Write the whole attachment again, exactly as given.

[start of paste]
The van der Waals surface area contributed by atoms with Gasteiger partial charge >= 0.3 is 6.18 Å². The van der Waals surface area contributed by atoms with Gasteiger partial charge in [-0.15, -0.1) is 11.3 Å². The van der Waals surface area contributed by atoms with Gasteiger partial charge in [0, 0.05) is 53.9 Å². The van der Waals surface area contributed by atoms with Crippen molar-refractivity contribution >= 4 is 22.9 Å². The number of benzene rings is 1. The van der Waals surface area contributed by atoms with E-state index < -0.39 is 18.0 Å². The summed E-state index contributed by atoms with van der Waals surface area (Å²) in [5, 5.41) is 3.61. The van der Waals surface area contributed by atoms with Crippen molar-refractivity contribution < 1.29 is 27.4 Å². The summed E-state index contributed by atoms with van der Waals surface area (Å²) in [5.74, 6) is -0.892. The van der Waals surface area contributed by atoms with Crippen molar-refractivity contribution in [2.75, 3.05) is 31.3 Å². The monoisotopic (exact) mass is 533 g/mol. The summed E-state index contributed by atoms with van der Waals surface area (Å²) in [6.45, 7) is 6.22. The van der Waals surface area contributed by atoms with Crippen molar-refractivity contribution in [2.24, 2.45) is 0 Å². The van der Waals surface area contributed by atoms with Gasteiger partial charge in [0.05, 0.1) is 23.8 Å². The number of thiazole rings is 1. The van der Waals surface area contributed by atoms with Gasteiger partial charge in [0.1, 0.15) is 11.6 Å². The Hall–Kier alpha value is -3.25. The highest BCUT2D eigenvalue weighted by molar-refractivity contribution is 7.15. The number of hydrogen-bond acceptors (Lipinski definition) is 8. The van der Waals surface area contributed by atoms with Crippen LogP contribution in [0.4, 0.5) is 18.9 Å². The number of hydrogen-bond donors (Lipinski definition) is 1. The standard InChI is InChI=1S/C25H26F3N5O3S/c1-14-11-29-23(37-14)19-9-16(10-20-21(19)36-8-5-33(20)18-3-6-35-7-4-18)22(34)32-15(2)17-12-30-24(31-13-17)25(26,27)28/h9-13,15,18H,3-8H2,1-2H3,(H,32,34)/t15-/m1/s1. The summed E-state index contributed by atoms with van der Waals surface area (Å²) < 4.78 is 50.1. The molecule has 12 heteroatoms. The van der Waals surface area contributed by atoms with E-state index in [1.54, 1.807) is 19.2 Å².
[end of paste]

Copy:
The van der Waals surface area contributed by atoms with Gasteiger partial charge >= 0.3 is 6.18 Å². The van der Waals surface area contributed by atoms with Gasteiger partial charge in [-0.15, -0.1) is 11.3 Å². The van der Waals surface area contributed by atoms with Gasteiger partial charge in [0, 0.05) is 53.9 Å². The van der Waals surface area contributed by atoms with Crippen molar-refractivity contribution >= 4 is 22.9 Å². The number of benzene rings is 1. The van der Waals surface area contributed by atoms with E-state index < -0.39 is 18.0 Å². The summed E-state index contributed by atoms with van der Waals surface area (Å²) in [5, 5.41) is 3.61. The van der Waals surface area contributed by atoms with Crippen molar-refractivity contribution < 1.29 is 27.4 Å². The summed E-state index contributed by atoms with van der Waals surface area (Å²) in [5.74, 6) is -0.892. The van der Waals surface area contributed by atoms with Crippen molar-refractivity contribution in [2.75, 3.05) is 31.3 Å². The monoisotopic (exact) mass is 533 g/mol. The summed E-state index contributed by atoms with van der Waals surface area (Å²) in [6.45, 7) is 6.22. The van der Waals surface area contributed by atoms with Crippen molar-refractivity contribution in [2.24, 2.45) is 0 Å². The van der Waals surface area contributed by atoms with Gasteiger partial charge in [0.05, 0.1) is 23.8 Å². The number of thiazole rings is 1. The van der Waals surface area contributed by atoms with Gasteiger partial charge in [0.1, 0.15) is 11.6 Å². The Hall–Kier alpha value is -3.25. The highest BCUT2D eigenvalue weighted by molar-refractivity contribution is 7.15. The number of hydrogen-bond acceptors (Lipinski definition) is 8. The van der Waals surface area contributed by atoms with Crippen LogP contribution in [0.4, 0.5) is 18.9 Å². The number of hydrogen-bond donors (Lipinski definition) is 1. The standard InChI is InChI=1S/C25H26F3N5O3S/c1-14-11-29-23(37-14)19-9-16(10-20-21(19)36-8-5-33(20)18-3-6-35-7-4-18)22(34)32-15(2)17-12-30-24(31-13-17)25(26,27)28/h9-13,15,18H,3-8H2,1-2H3,(H,32,34)/t15-/m1/s1. The summed E-state index contributed by atoms with van der Waals surface area (Å²) < 4.78 is 50.1. The molecule has 12 heteroatoms. The van der Waals surface area contributed by atoms with E-state index in [1.54, 1.807) is 19.2 Å².